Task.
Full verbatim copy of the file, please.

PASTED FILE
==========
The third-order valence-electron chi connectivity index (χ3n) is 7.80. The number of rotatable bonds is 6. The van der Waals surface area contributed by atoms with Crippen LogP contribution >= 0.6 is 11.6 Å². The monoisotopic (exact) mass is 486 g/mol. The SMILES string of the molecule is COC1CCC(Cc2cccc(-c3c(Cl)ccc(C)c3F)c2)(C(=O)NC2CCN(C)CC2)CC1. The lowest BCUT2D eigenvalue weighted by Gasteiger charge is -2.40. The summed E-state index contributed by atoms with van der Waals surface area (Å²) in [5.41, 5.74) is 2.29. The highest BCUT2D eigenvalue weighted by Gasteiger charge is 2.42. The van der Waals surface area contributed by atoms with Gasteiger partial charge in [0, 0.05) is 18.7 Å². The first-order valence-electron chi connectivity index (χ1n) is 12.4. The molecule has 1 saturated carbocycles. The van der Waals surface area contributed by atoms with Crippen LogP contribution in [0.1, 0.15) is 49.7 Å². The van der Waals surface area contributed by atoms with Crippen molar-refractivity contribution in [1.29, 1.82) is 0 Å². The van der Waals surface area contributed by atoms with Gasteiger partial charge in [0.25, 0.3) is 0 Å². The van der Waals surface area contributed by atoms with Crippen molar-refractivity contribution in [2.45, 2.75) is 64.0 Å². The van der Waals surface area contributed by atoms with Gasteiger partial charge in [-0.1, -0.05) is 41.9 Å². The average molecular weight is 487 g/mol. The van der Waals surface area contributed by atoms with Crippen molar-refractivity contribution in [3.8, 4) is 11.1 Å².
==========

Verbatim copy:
The third-order valence-electron chi connectivity index (χ3n) is 7.80. The number of rotatable bonds is 6. The van der Waals surface area contributed by atoms with Crippen LogP contribution >= 0.6 is 11.6 Å². The monoisotopic (exact) mass is 486 g/mol. The SMILES string of the molecule is COC1CCC(Cc2cccc(-c3c(Cl)ccc(C)c3F)c2)(C(=O)NC2CCN(C)CC2)CC1. The lowest BCUT2D eigenvalue weighted by Gasteiger charge is -2.40. The summed E-state index contributed by atoms with van der Waals surface area (Å²) in [5.41, 5.74) is 2.29. The highest BCUT2D eigenvalue weighted by Gasteiger charge is 2.42. The van der Waals surface area contributed by atoms with Gasteiger partial charge in [0, 0.05) is 18.7 Å². The first-order valence-electron chi connectivity index (χ1n) is 12.4. The molecule has 1 saturated carbocycles. The van der Waals surface area contributed by atoms with Crippen LogP contribution in [0.1, 0.15) is 49.7 Å². The van der Waals surface area contributed by atoms with Crippen molar-refractivity contribution in [1.29, 1.82) is 0 Å². The van der Waals surface area contributed by atoms with Gasteiger partial charge in [0.25, 0.3) is 0 Å². The van der Waals surface area contributed by atoms with Crippen molar-refractivity contribution in [2.45, 2.75) is 64.0 Å². The van der Waals surface area contributed by atoms with Gasteiger partial charge in [-0.1, -0.05) is 41.9 Å². The average molecular weight is 487 g/mol. The van der Waals surface area contributed by atoms with Crippen molar-refractivity contribution in [3.8, 4) is 11.1 Å².